The key bit about this is that there are people on the other side of this equation, with different ways of understanding and picking up information. It’s all good and well for me to say, well, my unit tests describe the behavior of the system, but if people struggle to pick up information quickly that way, it’s not an efficient means of documenting the system (though it continues to serve a purpose in partially enforcing the behavior of the system).

                                            I like the useLongVariableAndMethodNames technique - I also don’t think it works for every situation, and in those times, you need other tricks.

                                            1. -1

                                              How about this as a guiding principle; do what needs to be done for people to understand your system.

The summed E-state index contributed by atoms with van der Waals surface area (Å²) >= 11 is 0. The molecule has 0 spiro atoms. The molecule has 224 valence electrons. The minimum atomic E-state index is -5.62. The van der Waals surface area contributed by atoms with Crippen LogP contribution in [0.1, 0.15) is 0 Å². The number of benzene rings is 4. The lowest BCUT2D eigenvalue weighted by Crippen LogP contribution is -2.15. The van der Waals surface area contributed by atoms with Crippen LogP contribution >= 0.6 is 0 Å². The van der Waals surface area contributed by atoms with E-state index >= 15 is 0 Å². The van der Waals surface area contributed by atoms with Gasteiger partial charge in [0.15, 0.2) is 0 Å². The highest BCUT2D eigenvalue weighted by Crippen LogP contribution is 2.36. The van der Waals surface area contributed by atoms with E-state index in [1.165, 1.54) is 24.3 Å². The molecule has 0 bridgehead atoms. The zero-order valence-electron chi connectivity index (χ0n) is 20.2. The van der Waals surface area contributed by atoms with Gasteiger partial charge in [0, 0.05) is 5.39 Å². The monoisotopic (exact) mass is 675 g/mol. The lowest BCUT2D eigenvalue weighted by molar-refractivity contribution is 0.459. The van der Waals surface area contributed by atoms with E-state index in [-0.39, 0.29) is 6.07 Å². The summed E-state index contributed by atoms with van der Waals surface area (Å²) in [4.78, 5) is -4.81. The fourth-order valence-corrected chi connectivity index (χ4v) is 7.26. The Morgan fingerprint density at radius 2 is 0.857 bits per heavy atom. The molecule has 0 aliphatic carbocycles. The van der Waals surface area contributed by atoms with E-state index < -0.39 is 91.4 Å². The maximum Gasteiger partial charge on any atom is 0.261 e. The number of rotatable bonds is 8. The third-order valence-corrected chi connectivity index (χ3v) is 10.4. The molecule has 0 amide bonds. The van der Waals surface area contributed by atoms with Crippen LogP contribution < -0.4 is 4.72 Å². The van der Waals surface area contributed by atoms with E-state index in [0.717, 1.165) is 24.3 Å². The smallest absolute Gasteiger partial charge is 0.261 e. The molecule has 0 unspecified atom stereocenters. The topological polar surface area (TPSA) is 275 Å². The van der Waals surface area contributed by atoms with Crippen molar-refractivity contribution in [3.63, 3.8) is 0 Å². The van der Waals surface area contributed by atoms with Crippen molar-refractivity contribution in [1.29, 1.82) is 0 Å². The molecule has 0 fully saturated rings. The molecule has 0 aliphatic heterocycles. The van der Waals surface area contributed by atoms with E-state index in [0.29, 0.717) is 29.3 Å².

I like the intent behind it, but generally comments to me are a code smell that something has been done wrong. So I like the principle better: “if you are resorting to comments figure out what you are doing wrong”. But as there are dozens of things (at least) you have to master to avoid resorting to comments, switching to temporary comments (todos) is fine.

                                            2. 3

                                              I have a program where the following three lines of code are preceded with a block comment:

                                              if not location.path:match "/$" then